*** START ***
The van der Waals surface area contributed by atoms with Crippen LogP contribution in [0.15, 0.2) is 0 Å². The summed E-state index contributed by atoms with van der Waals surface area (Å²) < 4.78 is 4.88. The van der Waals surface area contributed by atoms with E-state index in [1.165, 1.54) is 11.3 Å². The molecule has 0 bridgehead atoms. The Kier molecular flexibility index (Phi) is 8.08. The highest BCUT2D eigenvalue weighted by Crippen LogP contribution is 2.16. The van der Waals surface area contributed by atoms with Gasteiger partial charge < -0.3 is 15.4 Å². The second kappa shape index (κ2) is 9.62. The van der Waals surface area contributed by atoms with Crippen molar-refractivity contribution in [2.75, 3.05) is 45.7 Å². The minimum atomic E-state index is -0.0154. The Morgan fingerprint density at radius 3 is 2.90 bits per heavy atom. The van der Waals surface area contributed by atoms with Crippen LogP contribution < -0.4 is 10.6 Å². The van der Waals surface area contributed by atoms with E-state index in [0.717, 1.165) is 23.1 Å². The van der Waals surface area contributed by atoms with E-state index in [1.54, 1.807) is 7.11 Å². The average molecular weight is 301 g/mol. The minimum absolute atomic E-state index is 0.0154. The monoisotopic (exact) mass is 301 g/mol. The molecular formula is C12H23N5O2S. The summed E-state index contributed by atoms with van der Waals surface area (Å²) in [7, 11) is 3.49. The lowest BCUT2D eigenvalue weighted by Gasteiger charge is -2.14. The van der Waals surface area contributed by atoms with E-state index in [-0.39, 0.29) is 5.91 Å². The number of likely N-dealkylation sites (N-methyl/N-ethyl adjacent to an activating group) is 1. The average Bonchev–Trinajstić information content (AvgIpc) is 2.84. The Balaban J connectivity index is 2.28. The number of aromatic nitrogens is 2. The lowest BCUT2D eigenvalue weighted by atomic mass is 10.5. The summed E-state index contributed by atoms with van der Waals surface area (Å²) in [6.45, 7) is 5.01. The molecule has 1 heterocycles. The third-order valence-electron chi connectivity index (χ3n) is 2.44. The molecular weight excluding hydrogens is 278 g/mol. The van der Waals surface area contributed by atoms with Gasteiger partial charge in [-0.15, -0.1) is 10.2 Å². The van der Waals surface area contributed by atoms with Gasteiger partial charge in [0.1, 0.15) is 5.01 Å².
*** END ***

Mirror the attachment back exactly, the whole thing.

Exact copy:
The van der Waals surface area contributed by atoms with Crippen LogP contribution in [0.15, 0.2) is 0 Å². The summed E-state index contributed by atoms with van der Waals surface area (Å²) < 4.78 is 4.88. The van der Waals surface area contributed by atoms with E-state index in [1.165, 1.54) is 11.3 Å². The molecule has 0 bridgehead atoms. The Kier molecular flexibility index (Phi) is 8.08. The highest BCUT2D eigenvalue weighted by Crippen LogP contribution is 2.16. The van der Waals surface area contributed by atoms with Gasteiger partial charge < -0.3 is 15.4 Å². The second kappa shape index (κ2) is 9.62. The van der Waals surface area contributed by atoms with Crippen molar-refractivity contribution in [2.75, 3.05) is 45.7 Å². The minimum atomic E-state index is -0.0154. The Morgan fingerprint density at radius 3 is 2.90 bits per heavy atom. The van der Waals surface area contributed by atoms with Crippen LogP contribution < -0.4 is 10.6 Å². The van der Waals surface area contributed by atoms with E-state index in [0.717, 1.165) is 23.1 Å². The van der Waals surface area contributed by atoms with E-state index in [1.54, 1.807) is 7.11 Å². The average molecular weight is 301 g/mol. The minimum absolute atomic E-state index is 0.0154. The monoisotopic (exact) mass is 301 g/mol. The molecular formula is C12H23N5O2S. The summed E-state index contributed by atoms with van der Waals surface area (Å²) in [7, 11) is 3.49. The lowest BCUT2D eigenvalue weighted by Gasteiger charge is -2.14. The van der Waals surface area contributed by atoms with E-state index in [-0.39, 0.29) is 5.91 Å². The number of likely N-dealkylation sites (N-methyl/N-ethyl adjacent to an activating group) is 1. The average Bonchev–Trinajstić information content (AvgIpc) is 2.84. The Balaban J connectivity index is 2.28. The number of aromatic nitrogens is 2. The lowest BCUT2D eigenvalue weighted by atomic mass is 10.5. The summed E-state index contributed by atoms with van der Waals surface area (Å²) in [6.45, 7) is 5.01. The molecule has 1 heterocycles. The third-order valence-electron chi connectivity index (χ3n) is 2.44. The molecular weight excluding hydrogens is 278 g/mol. The van der Waals surface area contributed by atoms with Gasteiger partial charge in [-0.15, -0.1) is 10.2 Å². The van der Waals surface area contributed by atoms with Gasteiger partial charge in [0.1, 0.15) is 5.01 Å².